|Fourteen years without an update is long enough.|
You can see a trailer and other info here. Avernum 2 is probably tied with Avernum 3 for our most beloved game, and I know a lot of fans are looking forward to a reboot. Now with better design (I hope), a better interface and graphics (in my opinion), and the ability to run on tablets (yay).
We don't half-ass our rewrites. This one is taking a full year. New material, new quests, a new dungeon, more dialogue, actual boss fights. You might not like our work, but you can't fairly say we're not trying.
But enough self-promotion. I've said a lot of overly self-assured stuff over the last few months about the state of the indie games biz. Now that I'm having to actually make hard choices and release games, I wanted to talk a little about how I'm adjusting to the New Game Reality.
|Sometimes, you don't need a full 140 characters to drop the truth bombz.|
We're Raising Our Prices.
I thought this tweet covered it perfectly.
I have said for years that indie developers have to be careful not to charge too little for our products. Most of us tend to the needs of small, niche audiences, and we have to make sure to set a price for our specialty products that enables us to stay in business. For a long time, our new RPGs were $20.
But then something happened I would never have predicted: The Indie Bubble. Almost overnight, there was a massive increase in demand for games like mine, and there weren't many good titles. All of a sudden, my games were getting the sort of placement on places like Steam we could never get in a normal environment.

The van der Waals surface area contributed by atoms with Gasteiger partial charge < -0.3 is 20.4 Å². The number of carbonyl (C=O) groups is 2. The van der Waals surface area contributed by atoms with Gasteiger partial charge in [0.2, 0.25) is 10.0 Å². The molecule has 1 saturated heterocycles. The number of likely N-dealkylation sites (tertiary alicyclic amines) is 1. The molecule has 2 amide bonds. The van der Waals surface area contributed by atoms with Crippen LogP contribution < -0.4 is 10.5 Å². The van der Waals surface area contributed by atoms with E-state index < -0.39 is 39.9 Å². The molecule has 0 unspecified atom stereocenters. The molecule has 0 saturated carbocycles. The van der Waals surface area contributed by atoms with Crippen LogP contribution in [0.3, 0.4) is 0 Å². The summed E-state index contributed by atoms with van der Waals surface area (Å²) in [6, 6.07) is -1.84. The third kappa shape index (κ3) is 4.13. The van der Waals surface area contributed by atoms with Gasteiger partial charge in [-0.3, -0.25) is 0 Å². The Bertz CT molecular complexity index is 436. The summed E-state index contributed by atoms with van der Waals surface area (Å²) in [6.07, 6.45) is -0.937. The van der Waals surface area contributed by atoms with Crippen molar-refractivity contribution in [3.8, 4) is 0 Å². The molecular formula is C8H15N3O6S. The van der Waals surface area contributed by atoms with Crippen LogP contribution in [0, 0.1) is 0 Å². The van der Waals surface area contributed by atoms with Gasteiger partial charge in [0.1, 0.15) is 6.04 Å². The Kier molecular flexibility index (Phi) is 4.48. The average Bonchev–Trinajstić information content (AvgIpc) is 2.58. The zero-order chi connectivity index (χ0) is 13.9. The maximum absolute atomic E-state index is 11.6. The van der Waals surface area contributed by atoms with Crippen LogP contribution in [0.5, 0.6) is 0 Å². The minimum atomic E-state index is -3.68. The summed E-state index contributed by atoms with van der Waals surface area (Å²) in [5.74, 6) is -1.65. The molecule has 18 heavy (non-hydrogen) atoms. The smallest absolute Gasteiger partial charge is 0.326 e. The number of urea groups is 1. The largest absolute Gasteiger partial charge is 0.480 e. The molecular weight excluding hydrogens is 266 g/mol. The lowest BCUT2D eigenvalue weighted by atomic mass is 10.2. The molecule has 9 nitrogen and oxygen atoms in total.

So we reacted accordingly. We lowered our prices on Steam and similar services to $10, a price low enough to motivate people who stumbled on us on the front page of Steam to give us a try. Tons of people were seeing us for the first time, and we tried to take advantage.
Things have gotten back to normal. We are back to getting a modest amount of visibility and press, and most of our sales are from fans and members of our particular niche. Our last game, Avadon 2: The Corruption, sold a reasonable number of copies, but the $10 price didn't generate enough revenue to make writing the game worthwhile. We can’t run a sustainable business on $10 games.
So we're going back to the old days. Our new games, going forward, are back to being $20. We have to count on existing fans and retro RPG gamers to provide enough sales to stay in business.
It's terrifying. What if our audience isn't there anymore? What if there is now too much competition? What if my games just can't cut it anymore?
It's scary, but it's been scary since we started out in 1994. We've had times when we flirted with going out of business, and I'm sure we will in the future. But the days of universally cheap indies are over. A lot of small devs are raising their prices, and I'm one of them.
And look at the bright side: All of our games will be cheap eventually. Steam sales still exist, and we'll still put our older games out there with steep discounts. It'll just mean you'll have a longer wait until they are two bucks on Steam or show up in bundles.
One Implication Of This
I have always believed that if you're going to charge $20 for a game you have to have a demo. Ten dollars is cheap enough that you can get away with it. However, if you're going to charge $20 for a game you can't get a refund for, I feel you are ethically required to give a gamer a way to check it out and make sure it'll run on their machine.